Xlf.ca Home Samurai Code of Honor Courage Samuri Religion - History of Buddism

Buddhism

The Theory Of Buddha-nature Adequately Explains The Ethical States Of Man
This theory of Buddha-nature enables us to get an insight int...

Zen And Supernatural Power
Yoga claims that various supernatural powers can be acquired ...

Bodhidharma And His Successor The Second Patriarch
China was not, however, an uncultivated land for the seed of ...

Nature Favours Nothing In Particular
There is another point of view of life, which gave the presen...

The First Step In The Mental Training
Some of the old Zen masters are said to have attained to supr...

Retribution In The Past The Present And The Future Life
Then a question suggests itself: If there be no soul that sur...

The Eternal Life As Taught By Professor Munsterberg
Some philosophical pessimists undervalue life simply because ...

Zen Is Not Nihilistic
Zen judged from ancient Zen masters' aphorisms may seem, at t...

The Examination Of The Notion Of Self
The belief in immortality is based on the strong instinct of ...

Enlightenment Is Beyond Description And Analysis
In the foregoing chapters we have had several occasions to re...

Man Is Neither Good-natured Nor Bad-natured According To Su Shi
(So-shoku). The difficulty may be avoided by a theory given ...

The Law Of Balance
Nature governs the world with her law of balance. She puts t...

Our Conception Of Buddha Is Not Final
Has, then, the divine nature of Universal Spirit been complet...

Change As Seen By Zen
Zen, like Hinayanism, does not deny the doctrine of Transienc...

Calmness Of Mind
The Yogi breathing above mentioned is fit rather for physical...

Life In The Concrete
Life in the concrete, which we are living, greatly differs fr...

The Progress And Hope Of Life
How many myriads of years have passed since the germs of life...

The Spiritual Attainment Of The Sixth Patriarch
Some time before his death (in 675 A.D.) the Fifth Patriarch ...

Bodhidharma And The Emperor Wu
No sooner had Bodhidharma landed at Kwang Cheu in Southern Ch...

Scripture Is No More Than Waste Paper
Zen is not based on any particular sutra, either of Mahaya...




Enlightened Consciousness








In addition to these considerations, which mainly depend on indirect
experience, we can have direct experience of life within us. In the
first place, we experience that our life is not a bare mechanical
motion or change, but is a spiritual, purposive, and self-directing
force. In the second place, we directly experience that it knows,
feels, and wills. In the third place, we experience that there
exists some power unifying the intellectual, emotional, and
volitional activities so as to make life uniform and rational.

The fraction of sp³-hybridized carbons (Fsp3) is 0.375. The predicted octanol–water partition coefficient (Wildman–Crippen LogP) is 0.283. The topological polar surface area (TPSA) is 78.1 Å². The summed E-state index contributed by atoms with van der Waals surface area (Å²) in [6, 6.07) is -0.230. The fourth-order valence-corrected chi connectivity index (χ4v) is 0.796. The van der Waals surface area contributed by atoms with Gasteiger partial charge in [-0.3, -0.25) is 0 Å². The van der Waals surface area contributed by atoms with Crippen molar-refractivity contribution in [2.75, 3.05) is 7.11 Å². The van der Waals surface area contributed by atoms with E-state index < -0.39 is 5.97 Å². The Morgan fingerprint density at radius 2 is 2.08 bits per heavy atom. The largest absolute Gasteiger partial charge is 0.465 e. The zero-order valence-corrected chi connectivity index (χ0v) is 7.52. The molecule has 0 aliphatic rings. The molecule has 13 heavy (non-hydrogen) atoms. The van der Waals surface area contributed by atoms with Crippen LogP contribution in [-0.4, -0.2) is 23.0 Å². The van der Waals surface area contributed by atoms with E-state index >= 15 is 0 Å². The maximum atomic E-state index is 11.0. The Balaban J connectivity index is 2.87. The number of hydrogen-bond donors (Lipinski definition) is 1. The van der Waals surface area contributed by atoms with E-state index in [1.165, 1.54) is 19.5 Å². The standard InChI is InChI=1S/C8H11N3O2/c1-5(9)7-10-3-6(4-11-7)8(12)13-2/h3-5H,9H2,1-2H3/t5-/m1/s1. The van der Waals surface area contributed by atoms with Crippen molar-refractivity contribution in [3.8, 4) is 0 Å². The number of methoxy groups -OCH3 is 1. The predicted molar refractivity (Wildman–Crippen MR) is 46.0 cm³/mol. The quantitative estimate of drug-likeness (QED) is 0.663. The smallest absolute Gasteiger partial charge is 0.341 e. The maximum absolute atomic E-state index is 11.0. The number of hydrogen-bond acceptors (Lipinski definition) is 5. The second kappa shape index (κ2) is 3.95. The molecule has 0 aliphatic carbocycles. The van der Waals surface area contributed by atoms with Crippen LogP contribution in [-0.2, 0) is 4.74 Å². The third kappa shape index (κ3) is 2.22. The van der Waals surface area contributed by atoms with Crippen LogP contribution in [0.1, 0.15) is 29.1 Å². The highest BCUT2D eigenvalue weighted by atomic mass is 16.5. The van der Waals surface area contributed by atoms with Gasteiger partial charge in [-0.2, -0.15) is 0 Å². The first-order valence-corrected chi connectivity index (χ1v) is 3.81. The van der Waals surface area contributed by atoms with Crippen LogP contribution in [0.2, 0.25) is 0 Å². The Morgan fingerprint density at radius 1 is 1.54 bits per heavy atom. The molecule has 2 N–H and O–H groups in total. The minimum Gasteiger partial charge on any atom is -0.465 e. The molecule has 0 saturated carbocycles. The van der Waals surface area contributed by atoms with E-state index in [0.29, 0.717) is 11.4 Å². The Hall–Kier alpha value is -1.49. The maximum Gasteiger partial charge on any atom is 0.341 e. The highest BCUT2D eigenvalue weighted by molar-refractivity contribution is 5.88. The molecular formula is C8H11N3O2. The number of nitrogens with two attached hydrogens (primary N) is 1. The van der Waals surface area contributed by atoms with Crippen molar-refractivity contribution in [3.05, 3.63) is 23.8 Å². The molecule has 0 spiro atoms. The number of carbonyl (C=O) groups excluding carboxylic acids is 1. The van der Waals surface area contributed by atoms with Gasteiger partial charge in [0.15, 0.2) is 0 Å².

Lastly, we experience that there lies deeply rooted within us
Enlightened Consciousness, which neither psychologists treat of nor
philosophers believe in, but which Zen teachers expound with strong
conviction. Enlightened Consciousness is, according to Zen, the
centre of spiritual life. It is the mind of minds, and the
consciousness of consciousness. It is the Universal Spirit awakened
in the human mind. It is not the mind that feels joy or sorrow; nor
is it the mind that reasons and infers; nor is it the mind that
fancies and dreams; nor is it the mind that hopes and fears; nor is
it the mind that distinguishes good from evil. It is Enlightened
Consciousness that holds communion with Universal Spirit or Buddha,
and realizes that individual lives are inseparably united, and of one
and the same nature with Universal Life. It is always bright as a
burnished mirror, and cannot be dimmed by doubt and ignorance. It is
ever pure as a lotus flower, and cannot be polluted by the mud of
evil and folly. Although all sentient beings are endowed with this
Enlightened Consciousness, they are not aware of its existence,
excepting men who can discover it by the practice of Meditation.
Enlightened consciousness is often called Buddha-nature, as it is the
real nature of Universal Spirit. Zen teachers compare it with a
precious stone ever fresh and pure, even if it be buried in the heaps
of dust. Its divine light can never be extinguished by doubt or
fear, just as the sunlight cannot be destroyed by mist and cloud.
Let us quote a Chinese Zen poet to see how Zen treats of it:

"I have an image of Buddha,
The worldly people know it not.
It is not made of clay or cloth,
Nor is it carved out of wood,
Nor is it moulded of earth nor of ashes.
No artist can paint it;
No robber can steal it.
There it exists from dawn of time.
It's clean, although not swept and wiped.
Although it is but one,
Divides itself to a hundred thousand million forms."


See Zen-gaku-ho-ten.






Next: Buddha Dwelling In The Individual Mind

Previous: Poetical Intuition And Zen



Add to Informational Site Network
Report
Privacy
ADD TO EBOOK


Viewed 2029